Le Petit Theatre was in full swing with many improvements in place, including the long-coveted orchestra pit. During the repairs, Sonny Borey and his gang offered a season in the second theater. But this year, they regained the old one-two combination. So, while we had shows like The Full Monty on the main stage, we could also take in a wild camp satire like Shut Up, Sweet Charlotte! in the second theater.
This brings up what seems to be a general drift away from decorum -- not only in politics, but also on the legitimate stage. Is this a sign of the decline and fall of the republic? Who can say? The trend locally is to mix-and-match: staid classics alternate with spicier offerings.
Rivertown Rep, for instance, gave us the Musical Urinetown -- a peepee fable. It also presented tried-and-true classics like South Pacific.
Jefferson Performing Arts Society has become a major player on the theater scene, particularly -- but, by no means exclusively -- when it comes to musicals. However, JPAS also combined unlikely things. It gave us solid warhorses like Man of La Mancha, but varied the program with unexpected presentations like Flanagan's Wake and the premiere of local playwright Yvette Sirker's Pink Collar Crime.
The word "premiere" brings to mind Southern Rep Artistic Director Ryan Rilette, who has become the Pasha of Premieres, so to speak. Callie's Tally, for instance, was a world premiere, so were Yuletide by local writer Jim Fitzmorris and The Last Madam written by Fitzmorris and Carl Walker and based on the book by local writer Christine Wiltz. We should point out that this emphasis on the new will continue.
Meanwhile, ArtSpot Productions -- the brainchild of Kathy Randels -- continued to dominate the performance-art scene with an outing (literally) on a West Bank tract of land known as Studio in the Woods and an international cutting-edge festival at the C.A.C.
The Anthony Bean Community Theater also balanced accepted fare with newly penned creations. Fences by August Wilson, for instance, was followed by Little Bit by John Grimsley and Living All Alone by Bean himself.
Cabaret Le Chat Noir soldiered on with its own version of this benign schizophrenia. In the established hit category, it gave us things like Musical of Musicals, produced and directed by Brandt Blocker, who cranked out a string of gems again this year. On the original side, Ricky Graham was busy as usual, mounting I'm Still Here, Me and Naughty Bits. Meanwhile, the annual one-act play contest brought us a harvest of native imaginings. Speaking of naughty bits, one of the racier offerings was the camp spoof L'Imitation of Life by Running With Scissors.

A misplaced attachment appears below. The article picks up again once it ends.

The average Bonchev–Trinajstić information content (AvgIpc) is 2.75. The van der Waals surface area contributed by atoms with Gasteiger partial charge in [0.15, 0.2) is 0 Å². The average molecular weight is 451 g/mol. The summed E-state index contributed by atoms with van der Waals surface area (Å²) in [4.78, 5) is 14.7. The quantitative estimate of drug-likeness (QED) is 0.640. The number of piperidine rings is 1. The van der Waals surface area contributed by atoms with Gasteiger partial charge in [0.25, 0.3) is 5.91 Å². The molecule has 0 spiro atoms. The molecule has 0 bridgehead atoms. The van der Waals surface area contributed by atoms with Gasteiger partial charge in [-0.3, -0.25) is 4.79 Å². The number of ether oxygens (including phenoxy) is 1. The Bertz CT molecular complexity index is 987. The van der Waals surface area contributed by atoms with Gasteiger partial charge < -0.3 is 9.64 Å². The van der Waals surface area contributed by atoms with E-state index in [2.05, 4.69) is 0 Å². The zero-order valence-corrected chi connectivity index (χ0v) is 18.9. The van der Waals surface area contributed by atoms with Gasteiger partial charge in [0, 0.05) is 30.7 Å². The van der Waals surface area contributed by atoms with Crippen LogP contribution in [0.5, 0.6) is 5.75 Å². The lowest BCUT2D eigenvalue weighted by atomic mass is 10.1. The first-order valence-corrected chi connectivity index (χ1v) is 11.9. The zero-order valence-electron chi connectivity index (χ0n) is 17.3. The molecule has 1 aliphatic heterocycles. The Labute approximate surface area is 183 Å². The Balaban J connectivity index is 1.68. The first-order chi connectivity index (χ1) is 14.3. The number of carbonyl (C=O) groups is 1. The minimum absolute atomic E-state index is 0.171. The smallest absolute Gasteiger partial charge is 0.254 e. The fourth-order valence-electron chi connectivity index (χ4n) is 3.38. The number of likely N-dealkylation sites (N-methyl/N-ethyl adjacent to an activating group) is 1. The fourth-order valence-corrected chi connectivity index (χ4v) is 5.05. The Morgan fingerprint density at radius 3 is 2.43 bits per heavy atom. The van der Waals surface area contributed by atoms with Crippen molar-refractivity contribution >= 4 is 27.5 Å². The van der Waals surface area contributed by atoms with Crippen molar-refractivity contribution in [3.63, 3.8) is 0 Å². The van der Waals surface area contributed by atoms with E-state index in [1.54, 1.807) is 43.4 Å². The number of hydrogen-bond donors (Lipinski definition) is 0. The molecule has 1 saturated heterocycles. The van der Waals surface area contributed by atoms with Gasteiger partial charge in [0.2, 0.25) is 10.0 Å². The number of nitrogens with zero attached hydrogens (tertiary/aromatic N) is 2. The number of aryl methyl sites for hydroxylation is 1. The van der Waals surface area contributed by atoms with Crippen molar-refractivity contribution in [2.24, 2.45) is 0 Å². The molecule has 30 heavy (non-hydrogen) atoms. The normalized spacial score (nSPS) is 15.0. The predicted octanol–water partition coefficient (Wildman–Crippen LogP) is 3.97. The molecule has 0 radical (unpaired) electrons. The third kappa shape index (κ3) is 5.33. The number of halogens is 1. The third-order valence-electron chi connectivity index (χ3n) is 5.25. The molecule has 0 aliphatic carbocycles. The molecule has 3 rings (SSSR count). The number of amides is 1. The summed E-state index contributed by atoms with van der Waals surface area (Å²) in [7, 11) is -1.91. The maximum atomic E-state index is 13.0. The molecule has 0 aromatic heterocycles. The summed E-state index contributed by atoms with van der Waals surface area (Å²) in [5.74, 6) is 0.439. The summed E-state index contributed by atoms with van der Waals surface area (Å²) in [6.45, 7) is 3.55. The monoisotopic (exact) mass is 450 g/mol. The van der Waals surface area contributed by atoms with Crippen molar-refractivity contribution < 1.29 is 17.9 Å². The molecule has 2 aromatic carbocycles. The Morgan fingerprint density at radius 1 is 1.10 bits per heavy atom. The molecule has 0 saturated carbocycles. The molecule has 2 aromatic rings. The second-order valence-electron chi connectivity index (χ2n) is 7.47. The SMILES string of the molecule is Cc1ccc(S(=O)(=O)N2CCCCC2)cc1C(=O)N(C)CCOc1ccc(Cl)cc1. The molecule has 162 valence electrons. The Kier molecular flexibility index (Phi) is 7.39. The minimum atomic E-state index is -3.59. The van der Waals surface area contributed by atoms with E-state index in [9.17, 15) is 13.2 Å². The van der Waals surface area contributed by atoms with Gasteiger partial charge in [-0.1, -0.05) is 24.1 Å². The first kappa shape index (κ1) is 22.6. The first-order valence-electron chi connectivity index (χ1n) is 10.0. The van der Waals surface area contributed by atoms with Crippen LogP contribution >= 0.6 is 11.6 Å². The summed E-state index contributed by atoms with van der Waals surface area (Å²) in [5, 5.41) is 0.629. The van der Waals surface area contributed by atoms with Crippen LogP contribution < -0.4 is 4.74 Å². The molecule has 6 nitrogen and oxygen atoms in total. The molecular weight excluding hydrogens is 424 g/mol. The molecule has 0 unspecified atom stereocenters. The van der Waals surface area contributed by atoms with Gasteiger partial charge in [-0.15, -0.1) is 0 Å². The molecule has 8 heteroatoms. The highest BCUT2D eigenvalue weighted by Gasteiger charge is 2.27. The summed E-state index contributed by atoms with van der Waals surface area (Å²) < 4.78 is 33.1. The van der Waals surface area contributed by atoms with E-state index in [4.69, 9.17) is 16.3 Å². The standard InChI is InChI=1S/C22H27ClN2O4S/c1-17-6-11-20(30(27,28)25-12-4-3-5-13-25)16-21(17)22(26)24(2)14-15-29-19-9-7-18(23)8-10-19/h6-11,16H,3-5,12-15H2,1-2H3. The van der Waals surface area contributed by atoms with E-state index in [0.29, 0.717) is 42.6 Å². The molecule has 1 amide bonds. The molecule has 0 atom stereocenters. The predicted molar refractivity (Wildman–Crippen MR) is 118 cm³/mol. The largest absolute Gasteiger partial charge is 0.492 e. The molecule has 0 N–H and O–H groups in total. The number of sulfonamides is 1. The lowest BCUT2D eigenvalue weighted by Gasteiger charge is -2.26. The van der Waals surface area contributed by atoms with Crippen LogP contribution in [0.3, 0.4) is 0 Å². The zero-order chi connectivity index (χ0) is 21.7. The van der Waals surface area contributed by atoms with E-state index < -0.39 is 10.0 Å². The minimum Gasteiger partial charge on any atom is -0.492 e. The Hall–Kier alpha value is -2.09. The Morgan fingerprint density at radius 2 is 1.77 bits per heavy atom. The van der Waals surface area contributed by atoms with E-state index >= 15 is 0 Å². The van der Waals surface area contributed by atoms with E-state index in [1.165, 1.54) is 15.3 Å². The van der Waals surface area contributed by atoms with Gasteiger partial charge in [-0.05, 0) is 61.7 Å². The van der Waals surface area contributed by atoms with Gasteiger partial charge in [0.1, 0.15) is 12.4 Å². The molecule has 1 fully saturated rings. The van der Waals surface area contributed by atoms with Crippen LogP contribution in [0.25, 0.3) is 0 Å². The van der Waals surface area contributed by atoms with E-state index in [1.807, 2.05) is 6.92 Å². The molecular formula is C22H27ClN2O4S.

Actor's Theatre of New Orleans produced a steady stream of shows that ranged from dramas like The Exonerated to knock-about originals like Ren Piazza's ongoing series of skewered classics. At Theater Marigny, homosexuality continued to be the focus. If a play revisited Eden (like The Most Fabulous Story Ever Told), you could be pretty sure Adam would fall for Steve instead of Eve.
Among the summertime standbys, a nod as usual goes to Tulane Summer Lyric Theater and to the university's Shakespeare Festival at Tulane, where longtime Artistic Director Aime Michel handed the torch to Ron Gural, who was one of the Festival's founders. The NOLA Project returned to present an appealing season with Moliere's The Misanthrope and a comedy about Katrina staged, appropriately, on the beach of Lake Ponchartrain.
Now, for 'the hidden treasure' -- that is, a topnotch show that got less attention than it deserved. And the award goes to ... The Woolgatherer (starring Ashley Ricord and Michael Aaron Santos) at The Big Top Gallery. Woolgatherer showed that everything besides meaningful words and truthful acting is ultimately irrelevant.
Unfortunately, we must pause a moment to remember some of our losses. We regret the passing of two remarkably talented actors, Gavin Mahlie and Mark Krasnoff. They were young and at the height of their talents. We will miss them both.
But, let's close on a note of hope: a local original that went on to fame. One Mo' Time -- written, directed by and starring Vernel Bagneris -- got off to a modest start here two decades ago, then hit it big in New York. The show is a celebration of 1920s New Orleans jazz. This year, One Mo' Time played a return engagement at Le Petit and reminded us that good things can happen, no matter how bad the odds.